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NYC Felony Reckless Evading Lawyers

Felony Reckless Evading In New York

Law enforcement officials know that a police chase is something very dangerous. Individuals who drive at speeds equal to the speed limit or at twenty-five miles per hour or more over it, to evade capture by police, put their lives, the lives of the police officers as well as pedestrians and other drivers at risk. Even if a person is able to end a high-speed police chase and not hurt anyone, they will still face a charge of reckless evading. These are considered actions that were done without any thought of outcomes or consequences.

When a person is arrested for reckless evading in New York, they will likely be facing a charge of reckless endangerment in the first degree. This is covered in New York Pen. Code § 120.25. It is a Class D felony. New York criminal courts consistently determine that act of recklessly evading police by driving at high speeds is a behavior that’s classified as depraved indifference to human life.

Additional Criminal Charges
In New York, should a person be convicted of reckless endangerment in the first degree, they will probably also face additional criminal charges. This will often be the reason for committing felony reckless evading. Individuals have been additionally charged with such things as unauthorized use of a vehicle, possessing stolen property, assault, illegal drug possession and more.

A person convicted of felony reckless evading could receive a prison sentence of up to seven years. It is classified as a violent felony. The judge in a New York court is required to impose a minimum sentence of two years in prison for a guilty verdict. The sentences given are determinate. This means the length of it is for a specified number of years and not a range of years. The length of a prison sentence will be determined by how a person is classified based on their previous criminal record. All prior convictions including any felony convictions withing the past ten years will be taken into consideration. Should a person have two or more felony convictions within the past ten years, they will be considered a persistent felony offender.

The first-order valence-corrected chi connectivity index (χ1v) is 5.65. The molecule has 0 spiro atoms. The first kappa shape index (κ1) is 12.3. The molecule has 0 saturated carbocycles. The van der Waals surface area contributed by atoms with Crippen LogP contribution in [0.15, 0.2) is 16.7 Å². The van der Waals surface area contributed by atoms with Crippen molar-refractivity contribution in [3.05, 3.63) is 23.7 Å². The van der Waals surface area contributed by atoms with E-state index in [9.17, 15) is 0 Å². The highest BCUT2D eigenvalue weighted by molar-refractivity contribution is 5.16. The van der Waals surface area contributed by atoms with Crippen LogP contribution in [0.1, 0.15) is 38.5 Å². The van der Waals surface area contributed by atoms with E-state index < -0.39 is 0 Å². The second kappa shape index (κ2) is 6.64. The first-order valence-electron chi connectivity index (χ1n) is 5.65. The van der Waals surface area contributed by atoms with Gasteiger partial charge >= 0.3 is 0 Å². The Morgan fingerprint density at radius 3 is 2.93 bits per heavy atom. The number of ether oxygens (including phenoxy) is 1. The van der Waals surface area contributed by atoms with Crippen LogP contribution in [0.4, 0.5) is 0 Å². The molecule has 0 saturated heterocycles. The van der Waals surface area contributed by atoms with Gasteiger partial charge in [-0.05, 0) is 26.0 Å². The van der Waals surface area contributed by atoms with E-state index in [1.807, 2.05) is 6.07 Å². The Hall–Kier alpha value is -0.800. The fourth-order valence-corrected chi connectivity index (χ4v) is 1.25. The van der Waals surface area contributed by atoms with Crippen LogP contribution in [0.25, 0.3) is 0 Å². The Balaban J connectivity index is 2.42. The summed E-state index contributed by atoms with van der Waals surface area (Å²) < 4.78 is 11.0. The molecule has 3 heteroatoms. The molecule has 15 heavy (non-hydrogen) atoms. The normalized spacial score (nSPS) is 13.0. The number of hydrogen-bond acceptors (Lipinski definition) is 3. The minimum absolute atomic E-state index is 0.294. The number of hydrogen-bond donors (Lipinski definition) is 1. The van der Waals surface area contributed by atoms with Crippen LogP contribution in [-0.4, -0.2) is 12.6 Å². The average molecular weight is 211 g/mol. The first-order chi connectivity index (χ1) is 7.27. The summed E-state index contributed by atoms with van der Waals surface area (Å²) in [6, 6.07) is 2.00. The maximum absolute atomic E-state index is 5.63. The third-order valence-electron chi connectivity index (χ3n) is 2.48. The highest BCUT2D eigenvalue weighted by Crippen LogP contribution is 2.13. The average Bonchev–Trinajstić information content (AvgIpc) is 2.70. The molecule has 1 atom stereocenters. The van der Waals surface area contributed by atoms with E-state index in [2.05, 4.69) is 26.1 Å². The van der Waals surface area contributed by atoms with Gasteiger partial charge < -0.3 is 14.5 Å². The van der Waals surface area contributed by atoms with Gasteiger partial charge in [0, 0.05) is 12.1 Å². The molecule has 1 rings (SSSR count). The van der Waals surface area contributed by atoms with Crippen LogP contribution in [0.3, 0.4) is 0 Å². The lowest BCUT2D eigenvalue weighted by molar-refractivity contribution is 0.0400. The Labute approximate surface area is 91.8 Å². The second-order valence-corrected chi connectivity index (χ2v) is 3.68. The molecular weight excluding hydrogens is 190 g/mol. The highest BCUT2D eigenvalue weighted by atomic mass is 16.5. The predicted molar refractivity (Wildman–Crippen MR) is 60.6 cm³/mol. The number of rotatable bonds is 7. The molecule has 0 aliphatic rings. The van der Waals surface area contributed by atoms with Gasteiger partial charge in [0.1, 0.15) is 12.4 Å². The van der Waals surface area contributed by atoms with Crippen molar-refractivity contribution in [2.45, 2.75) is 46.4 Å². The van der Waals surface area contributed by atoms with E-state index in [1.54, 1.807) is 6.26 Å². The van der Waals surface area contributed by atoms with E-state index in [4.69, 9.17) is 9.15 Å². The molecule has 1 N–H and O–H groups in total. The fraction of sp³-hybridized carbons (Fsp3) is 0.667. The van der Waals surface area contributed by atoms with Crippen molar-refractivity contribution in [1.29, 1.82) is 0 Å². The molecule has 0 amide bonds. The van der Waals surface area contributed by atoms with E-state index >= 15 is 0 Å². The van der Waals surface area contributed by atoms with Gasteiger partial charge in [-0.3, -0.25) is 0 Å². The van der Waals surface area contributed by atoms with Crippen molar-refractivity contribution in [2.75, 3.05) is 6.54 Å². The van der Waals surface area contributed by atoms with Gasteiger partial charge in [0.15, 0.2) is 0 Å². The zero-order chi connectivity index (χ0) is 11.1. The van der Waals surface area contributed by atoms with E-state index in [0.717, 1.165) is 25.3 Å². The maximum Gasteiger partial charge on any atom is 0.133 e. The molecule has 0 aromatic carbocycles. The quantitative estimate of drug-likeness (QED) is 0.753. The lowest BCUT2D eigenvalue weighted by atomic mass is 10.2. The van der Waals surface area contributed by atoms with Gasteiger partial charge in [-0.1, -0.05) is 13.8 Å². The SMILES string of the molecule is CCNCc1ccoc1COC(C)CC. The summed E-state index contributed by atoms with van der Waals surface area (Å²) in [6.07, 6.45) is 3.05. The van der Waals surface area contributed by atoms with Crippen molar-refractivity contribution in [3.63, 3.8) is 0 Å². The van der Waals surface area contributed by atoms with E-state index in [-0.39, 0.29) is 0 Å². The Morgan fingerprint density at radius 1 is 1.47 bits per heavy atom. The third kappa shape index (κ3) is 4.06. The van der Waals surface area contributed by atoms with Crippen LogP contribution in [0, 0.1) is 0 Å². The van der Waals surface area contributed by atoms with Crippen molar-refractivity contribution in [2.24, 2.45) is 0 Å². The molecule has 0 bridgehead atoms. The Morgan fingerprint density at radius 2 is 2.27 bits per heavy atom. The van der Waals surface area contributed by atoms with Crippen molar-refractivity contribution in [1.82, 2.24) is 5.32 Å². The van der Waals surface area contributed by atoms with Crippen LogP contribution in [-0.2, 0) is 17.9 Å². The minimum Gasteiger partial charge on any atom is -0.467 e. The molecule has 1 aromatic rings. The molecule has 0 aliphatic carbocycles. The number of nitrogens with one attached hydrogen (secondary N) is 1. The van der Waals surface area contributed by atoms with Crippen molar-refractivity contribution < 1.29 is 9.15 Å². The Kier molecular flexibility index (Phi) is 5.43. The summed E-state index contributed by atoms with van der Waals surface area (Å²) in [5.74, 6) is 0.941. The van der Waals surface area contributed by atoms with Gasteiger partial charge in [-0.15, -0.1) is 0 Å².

Fines, Restitution, And Fees
When a person is found guilty of felony reckless evading, they may be ordered by a judge to pay fines as well as restitution and fees. The fines could be more than $4,000. Should someone be injured or property be damaged during the commission of the crime, they may be required to pay the victim expenses covering their loss as a result of the crime. According to New York Pen. Law § 60.27, the most a person will have to pay for restitution is $15,000 as well as an additional five percent surcharge. A person may also have to pay a mandatory surcharge of $300 and a victim assistance fee of $25. A person placed on probation supervision will have to pay a $30 a month for a supervision fee.

Long-Lasting Consequences
When a person is found guilty of felony reckless evading in the first degree, they will end up having to serve a sentence, pay what is demanded by the court and have a criminal record. This will have a negative impact on several aspects of their life such as getting a job. If a profession requires a license, they will not be able to work in it. This includes everything from being a teacher to driving a cab and more. They won’t be able to own a gun legally or serve in the military. The consequences of having a conviction for felony reckless evading are serious and can last a lifetime.

Legal Help
When anyone is charged with felony reckless evading, they should contact a knowledgeable and experienced attorney as soon as possible. They will know how to analyze the facts of the case and develop the best possible defense.